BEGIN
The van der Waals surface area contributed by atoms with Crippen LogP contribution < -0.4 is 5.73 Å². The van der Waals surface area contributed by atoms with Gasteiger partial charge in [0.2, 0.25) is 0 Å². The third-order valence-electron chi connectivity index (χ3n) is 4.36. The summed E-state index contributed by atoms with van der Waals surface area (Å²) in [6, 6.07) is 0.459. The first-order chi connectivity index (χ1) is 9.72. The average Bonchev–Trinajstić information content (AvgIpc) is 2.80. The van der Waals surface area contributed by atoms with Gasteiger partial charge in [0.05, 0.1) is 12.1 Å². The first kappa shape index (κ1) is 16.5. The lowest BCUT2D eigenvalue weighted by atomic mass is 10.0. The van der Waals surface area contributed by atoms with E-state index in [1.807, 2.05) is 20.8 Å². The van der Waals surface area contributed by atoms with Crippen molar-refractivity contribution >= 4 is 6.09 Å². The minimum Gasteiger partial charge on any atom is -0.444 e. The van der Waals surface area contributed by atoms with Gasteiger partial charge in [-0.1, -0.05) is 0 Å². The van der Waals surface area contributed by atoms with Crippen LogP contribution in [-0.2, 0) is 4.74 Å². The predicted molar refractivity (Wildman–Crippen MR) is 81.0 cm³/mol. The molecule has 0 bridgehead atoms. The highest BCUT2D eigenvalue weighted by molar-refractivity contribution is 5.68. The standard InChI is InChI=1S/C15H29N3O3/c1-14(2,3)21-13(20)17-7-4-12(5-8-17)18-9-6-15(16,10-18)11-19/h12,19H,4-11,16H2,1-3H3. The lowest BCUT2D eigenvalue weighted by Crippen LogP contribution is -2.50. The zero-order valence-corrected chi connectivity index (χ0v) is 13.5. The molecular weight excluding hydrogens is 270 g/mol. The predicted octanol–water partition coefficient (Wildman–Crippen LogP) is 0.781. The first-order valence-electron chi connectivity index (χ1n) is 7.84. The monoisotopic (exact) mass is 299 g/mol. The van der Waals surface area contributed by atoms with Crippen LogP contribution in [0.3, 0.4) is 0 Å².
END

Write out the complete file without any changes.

The van der Waals surface area contributed by atoms with Crippen LogP contribution < -0.4 is 5.73 Å². The van der Waals surface area contributed by atoms with Gasteiger partial charge in [0.2, 0.25) is 0 Å². The third-order valence-electron chi connectivity index (χ3n) is 4.36. The summed E-state index contributed by atoms with van der Waals surface area (Å²) in [6, 6.07) is 0.459. The first-order chi connectivity index (χ1) is 9.72. The average Bonchev–Trinajstić information content (AvgIpc) is 2.80. The van der Waals surface area contributed by atoms with Gasteiger partial charge in [0.05, 0.1) is 12.1 Å². The first kappa shape index (κ1) is 16.5. The lowest BCUT2D eigenvalue weighted by atomic mass is 10.0. The van der Waals surface area contributed by atoms with E-state index in [1.807, 2.05) is 20.8 Å². The van der Waals surface area contributed by atoms with Crippen molar-refractivity contribution >= 4 is 6.09 Å². The minimum Gasteiger partial charge on any atom is -0.444 e. The van der Waals surface area contributed by atoms with Gasteiger partial charge in [-0.1, -0.05) is 0 Å². The van der Waals surface area contributed by atoms with Crippen LogP contribution in [-0.2, 0) is 4.74 Å². The predicted molar refractivity (Wildman–Crippen MR) is 81.0 cm³/mol. The molecule has 0 bridgehead atoms. The highest BCUT2D eigenvalue weighted by molar-refractivity contribution is 5.68. The standard InChI is InChI=1S/C15H29N3O3/c1-14(2,3)21-13(20)17-7-4-12(5-8-17)18-9-6-15(16,10-18)11-19/h12,19H,4-11,16H2,1-3H3. The lowest BCUT2D eigenvalue weighted by Crippen LogP contribution is -2.50. The zero-order valence-corrected chi connectivity index (χ0v) is 13.5. The molecular weight excluding hydrogens is 270 g/mol. The predicted octanol–water partition coefficient (Wildman–Crippen LogP) is 0.781. The first-order valence-electron chi connectivity index (χ1n) is 7.84. The monoisotopic (exact) mass is 299 g/mol. The van der Waals surface area contributed by atoms with Crippen LogP contribution in [0.3, 0.4) is 0 Å².